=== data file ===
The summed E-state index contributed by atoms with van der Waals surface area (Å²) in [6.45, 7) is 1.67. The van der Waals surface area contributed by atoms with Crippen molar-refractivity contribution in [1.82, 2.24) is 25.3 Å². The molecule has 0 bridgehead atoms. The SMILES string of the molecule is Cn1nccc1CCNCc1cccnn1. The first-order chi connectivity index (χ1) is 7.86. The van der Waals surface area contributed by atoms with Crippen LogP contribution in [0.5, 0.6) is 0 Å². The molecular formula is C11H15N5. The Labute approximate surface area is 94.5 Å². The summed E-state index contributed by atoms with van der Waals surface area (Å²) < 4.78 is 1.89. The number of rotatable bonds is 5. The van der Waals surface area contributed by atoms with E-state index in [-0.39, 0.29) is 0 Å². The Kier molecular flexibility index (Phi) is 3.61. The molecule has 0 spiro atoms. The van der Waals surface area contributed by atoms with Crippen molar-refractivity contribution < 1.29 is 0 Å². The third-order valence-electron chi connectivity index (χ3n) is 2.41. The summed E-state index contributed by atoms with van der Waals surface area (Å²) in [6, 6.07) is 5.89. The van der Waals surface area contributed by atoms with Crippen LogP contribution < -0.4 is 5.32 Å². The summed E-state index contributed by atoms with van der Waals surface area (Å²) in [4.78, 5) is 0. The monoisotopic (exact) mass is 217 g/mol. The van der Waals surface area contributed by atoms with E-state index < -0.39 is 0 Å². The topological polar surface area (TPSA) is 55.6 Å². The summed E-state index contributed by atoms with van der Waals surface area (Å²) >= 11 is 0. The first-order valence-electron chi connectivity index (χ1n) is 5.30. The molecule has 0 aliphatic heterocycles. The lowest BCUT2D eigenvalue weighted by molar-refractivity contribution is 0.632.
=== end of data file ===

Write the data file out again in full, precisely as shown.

The summed E-state index contributed by atoms with van der Waals surface area (Å²) in [6.45, 7) is 1.67. The van der Waals surface area contributed by atoms with Crippen molar-refractivity contribution in [1.82, 2.24) is 25.3 Å². The molecule has 0 bridgehead atoms. The SMILES string of the molecule is Cn1nccc1CCNCc1cccnn1. The first-order chi connectivity index (χ1) is 7.86. The van der Waals surface area contributed by atoms with Crippen LogP contribution in [0.5, 0.6) is 0 Å². The molecular formula is C11H15N5. The Labute approximate surface area is 94.5 Å². The summed E-state index contributed by atoms with van der Waals surface area (Å²) < 4.78 is 1.89. The number of rotatable bonds is 5. The van der Waals surface area contributed by atoms with E-state index in [-0.39, 0.29) is 0 Å². The Kier molecular flexibility index (Phi) is 3.61. The molecule has 0 spiro atoms. The van der Waals surface area contributed by atoms with Crippen molar-refractivity contribution < 1.29 is 0 Å². The third-order valence-electron chi connectivity index (χ3n) is 2.41. The summed E-state index contributed by atoms with van der Waals surface area (Å²) in [6, 6.07) is 5.89. The van der Waals surface area contributed by atoms with Crippen LogP contribution < -0.4 is 5.32 Å². The summed E-state index contributed by atoms with van der Waals surface area (Å²) in [4.78, 5) is 0. The monoisotopic (exact) mass is 217 g/mol. The van der Waals surface area contributed by atoms with E-state index < -0.39 is 0 Å². The topological polar surface area (TPSA) is 55.6 Å². The summed E-state index contributed by atoms with van der Waals surface area (Å²) >= 11 is 0. The first-order valence-electron chi connectivity index (χ1n) is 5.30. The molecule has 0 aliphatic heterocycles. The lowest BCUT2D eigenvalue weighted by molar-refractivity contribution is 0.632.